Do men like being approached by women?

Have not blogged in a while as I’ve been working on a super secret project (Ssshhhh… all will be revealed in due time). I felt inspired though.

As often happens when people find out I’m a psychologist, they like to talk about their intimate lives. Which most of the time isn’t terribly annoying, but is often as I like to call it, an opportunity to do some “field research.”

Some of the things I might say in this particular post may mostly apply to cisheterosexual men and women, but as the psychoanalyst Harry Stack Sullivan liked to say, “we’re all more human than not,” so the struggles I’m going to talk about might resonate with a lot people.

Women approaching men at a bar

I was at a bar in Brooklyn a couple weeks ago and I was talking with a woman about dating in New York City, and some of the challenges and anxieties people face. She was really resonating with the idea that people in this town struggle with a lot of social anxiety, finding that it’s easier to just stay at home, Netflix and chill with your own damn self rather than risk going out into the wildlands of social life in New York City.

Like a lot of people, including a lot of women I know or even worked with, she talked about how it has gotten harder to hang out with her girlfriends because so many often decide to just stay home on a Friday night.

One of the things she and and her girlfriends often talk about that makes going out really unrewarding is approaching guys.

Now this is like, the fifth person in as many weeks that has brought up this issue in conversation. And like other people, this woman would love to approach a guy they find attractive, but she didn’t think guys are really “into that.” That men would feel intimidated or not know what to do if a woman took the initiative in striking up a conversation.

What do (most) men think about being approached?

Now the truth is, a lot of guys, off and online, talk about how they would love it if a woman they like would approach them, so they don’t have to feel the pressure all the time of being the ones initiating an advance, and potentially getting rejected.

So what makes the disconnect? Why would a woman, approaching a guy, not receive a positive or enthusiastic response? A lot of women I’ve talked to believe it is because the guy feels insecure or that the woman taking initiative threatens their male ego, which presumes that if the man didn’t have a hang up about being approached, they would welcome the attention and respond positively, maybe even try to get the woman’s number or give them their number.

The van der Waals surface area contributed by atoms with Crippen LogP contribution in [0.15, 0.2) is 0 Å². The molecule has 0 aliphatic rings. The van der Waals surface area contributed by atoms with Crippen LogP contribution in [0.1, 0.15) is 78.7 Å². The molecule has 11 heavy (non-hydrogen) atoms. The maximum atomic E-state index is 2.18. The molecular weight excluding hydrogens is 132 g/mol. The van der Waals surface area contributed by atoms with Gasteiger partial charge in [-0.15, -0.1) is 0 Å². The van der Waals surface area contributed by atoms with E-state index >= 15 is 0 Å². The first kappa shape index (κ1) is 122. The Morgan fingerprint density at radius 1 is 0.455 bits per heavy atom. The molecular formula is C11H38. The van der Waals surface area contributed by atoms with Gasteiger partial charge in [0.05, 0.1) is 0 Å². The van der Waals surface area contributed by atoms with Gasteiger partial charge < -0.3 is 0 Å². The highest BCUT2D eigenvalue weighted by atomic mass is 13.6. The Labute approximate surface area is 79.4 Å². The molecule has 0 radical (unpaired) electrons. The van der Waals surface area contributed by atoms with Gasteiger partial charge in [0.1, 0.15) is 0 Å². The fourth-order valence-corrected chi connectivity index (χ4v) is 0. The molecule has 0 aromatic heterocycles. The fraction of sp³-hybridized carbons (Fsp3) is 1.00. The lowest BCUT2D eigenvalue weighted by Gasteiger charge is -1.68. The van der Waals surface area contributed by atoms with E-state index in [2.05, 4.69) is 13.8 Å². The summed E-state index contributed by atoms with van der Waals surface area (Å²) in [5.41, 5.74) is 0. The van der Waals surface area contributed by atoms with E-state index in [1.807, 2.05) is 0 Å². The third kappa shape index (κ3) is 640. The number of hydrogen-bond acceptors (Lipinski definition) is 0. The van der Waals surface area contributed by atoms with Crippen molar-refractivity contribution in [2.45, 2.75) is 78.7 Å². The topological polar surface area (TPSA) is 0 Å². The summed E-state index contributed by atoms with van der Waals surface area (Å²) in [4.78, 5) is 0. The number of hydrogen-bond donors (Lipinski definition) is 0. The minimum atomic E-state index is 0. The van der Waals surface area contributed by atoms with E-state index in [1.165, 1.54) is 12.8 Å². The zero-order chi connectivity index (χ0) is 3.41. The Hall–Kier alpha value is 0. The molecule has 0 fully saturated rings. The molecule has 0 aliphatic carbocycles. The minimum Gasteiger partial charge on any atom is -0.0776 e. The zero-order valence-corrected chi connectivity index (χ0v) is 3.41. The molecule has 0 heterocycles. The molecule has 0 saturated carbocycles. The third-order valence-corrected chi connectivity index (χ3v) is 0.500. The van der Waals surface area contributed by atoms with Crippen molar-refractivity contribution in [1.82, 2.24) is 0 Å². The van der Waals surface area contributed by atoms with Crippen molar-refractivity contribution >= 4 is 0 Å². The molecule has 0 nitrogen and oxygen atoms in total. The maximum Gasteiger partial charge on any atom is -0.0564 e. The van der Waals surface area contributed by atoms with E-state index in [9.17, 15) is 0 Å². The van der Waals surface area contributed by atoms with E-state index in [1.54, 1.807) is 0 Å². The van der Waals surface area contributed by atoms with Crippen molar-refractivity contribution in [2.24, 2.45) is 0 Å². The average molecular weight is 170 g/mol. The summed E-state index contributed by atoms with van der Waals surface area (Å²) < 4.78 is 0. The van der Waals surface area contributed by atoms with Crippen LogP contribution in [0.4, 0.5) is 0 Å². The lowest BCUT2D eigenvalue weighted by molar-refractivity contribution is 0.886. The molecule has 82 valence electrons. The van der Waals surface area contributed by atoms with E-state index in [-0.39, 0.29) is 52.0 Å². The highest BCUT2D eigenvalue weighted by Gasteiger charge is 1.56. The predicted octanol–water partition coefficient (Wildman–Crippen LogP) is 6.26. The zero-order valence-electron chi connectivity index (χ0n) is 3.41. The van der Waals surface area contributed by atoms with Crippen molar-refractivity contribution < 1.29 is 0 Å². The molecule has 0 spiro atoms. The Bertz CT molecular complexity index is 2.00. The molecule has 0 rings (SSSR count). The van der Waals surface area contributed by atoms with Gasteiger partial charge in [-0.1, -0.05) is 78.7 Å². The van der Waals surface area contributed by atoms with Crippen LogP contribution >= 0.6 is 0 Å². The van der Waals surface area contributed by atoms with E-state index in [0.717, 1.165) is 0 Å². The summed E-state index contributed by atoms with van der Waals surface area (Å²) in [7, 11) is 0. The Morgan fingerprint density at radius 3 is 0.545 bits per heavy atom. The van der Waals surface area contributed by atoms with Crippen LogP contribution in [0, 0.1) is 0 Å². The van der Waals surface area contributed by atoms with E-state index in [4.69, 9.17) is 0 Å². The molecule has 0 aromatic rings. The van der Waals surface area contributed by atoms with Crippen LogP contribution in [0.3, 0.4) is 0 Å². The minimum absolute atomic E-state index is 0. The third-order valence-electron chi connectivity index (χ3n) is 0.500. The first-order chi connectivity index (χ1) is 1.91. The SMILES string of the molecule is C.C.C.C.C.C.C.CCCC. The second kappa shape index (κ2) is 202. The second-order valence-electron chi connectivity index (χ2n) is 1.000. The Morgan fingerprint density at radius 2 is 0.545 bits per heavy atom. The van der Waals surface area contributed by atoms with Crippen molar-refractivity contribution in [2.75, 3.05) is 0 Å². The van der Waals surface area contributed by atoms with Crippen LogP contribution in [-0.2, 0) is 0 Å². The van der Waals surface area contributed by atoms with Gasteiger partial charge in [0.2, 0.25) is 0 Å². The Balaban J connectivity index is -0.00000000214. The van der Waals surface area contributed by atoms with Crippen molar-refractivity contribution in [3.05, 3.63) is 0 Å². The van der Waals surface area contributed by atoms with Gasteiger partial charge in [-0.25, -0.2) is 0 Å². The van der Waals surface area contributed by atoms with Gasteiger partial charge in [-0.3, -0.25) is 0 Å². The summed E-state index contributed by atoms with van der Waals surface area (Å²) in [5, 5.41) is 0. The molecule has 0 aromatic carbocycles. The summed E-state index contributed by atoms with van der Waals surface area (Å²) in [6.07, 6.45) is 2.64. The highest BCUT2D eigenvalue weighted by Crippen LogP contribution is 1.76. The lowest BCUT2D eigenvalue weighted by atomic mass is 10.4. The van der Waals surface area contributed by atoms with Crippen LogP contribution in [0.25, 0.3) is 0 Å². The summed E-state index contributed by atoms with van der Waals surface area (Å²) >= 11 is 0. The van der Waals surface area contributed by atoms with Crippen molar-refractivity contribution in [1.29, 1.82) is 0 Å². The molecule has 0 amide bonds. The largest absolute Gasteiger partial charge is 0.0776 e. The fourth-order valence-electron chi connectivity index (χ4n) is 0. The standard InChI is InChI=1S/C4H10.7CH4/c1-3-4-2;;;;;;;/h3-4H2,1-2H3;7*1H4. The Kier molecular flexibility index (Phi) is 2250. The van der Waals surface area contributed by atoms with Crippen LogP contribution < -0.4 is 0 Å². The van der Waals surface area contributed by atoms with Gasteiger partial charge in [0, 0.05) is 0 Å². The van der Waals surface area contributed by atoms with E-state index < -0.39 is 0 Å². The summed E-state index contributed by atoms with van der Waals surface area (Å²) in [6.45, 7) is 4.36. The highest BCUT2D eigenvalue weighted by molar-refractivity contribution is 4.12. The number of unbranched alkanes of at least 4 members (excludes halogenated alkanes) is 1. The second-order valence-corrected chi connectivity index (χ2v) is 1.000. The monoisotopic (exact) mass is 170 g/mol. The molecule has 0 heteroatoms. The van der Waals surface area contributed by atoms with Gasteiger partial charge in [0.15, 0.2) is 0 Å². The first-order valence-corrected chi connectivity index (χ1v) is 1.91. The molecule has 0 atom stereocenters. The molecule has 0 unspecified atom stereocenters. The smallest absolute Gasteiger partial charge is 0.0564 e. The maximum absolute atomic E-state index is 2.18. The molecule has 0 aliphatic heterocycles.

This in turn depends on the assumption that any guy would jump at the bit to get with any woman, really any one that makes herself available to him. This—I’m sorry to tell you—may not be true.

Men—like women—like being approached by women they like or find attractive. Which means that men—again, just like women—don’t like being approached by women they do not find attractive.

So what’s the disconnect?

A man who is approached by someone they are not interested in might get stuck in his head, and feel really awkward about making an outright rejection. Or, they may weigh whether to respond, because, hey, they’re a dude, shouldn’t they just accept any advance they receive from a woman? If they go along with it, it might get weird and potentially hurtful, especially if they are not truly interested in the woman.

For the woman that shit gets really confusing. Like, wait a minute, I did the thing, I approached the guy, why isn’t he responding?

They answer may have less to do with the man feeling his masculinity is being threatened (“What?! I AM THE HUNTER!!”), and more to with whether he is into the woman. If he lacks social skills or is not into her, he may not know how to respond, let alone reject the approach.

A deceptively simple answer

We all, men and women, whether cis or trans, LGBTQ or straight, want to make some sort of connection. And we’re all, also, really afraid and anxious. Specifically of rejection.

So everyone, not just men, should approach someone they like, and also, be prepared to accept a rejection.

Pro-tip: if it’s not an enthusiastic response, a welcoming response, an interested response, then it’s not a yes, it’s a no, which means—whether you’re a man or a woman—it’s a rejection.

Rinse, and repeat.

Daniel Gaztambide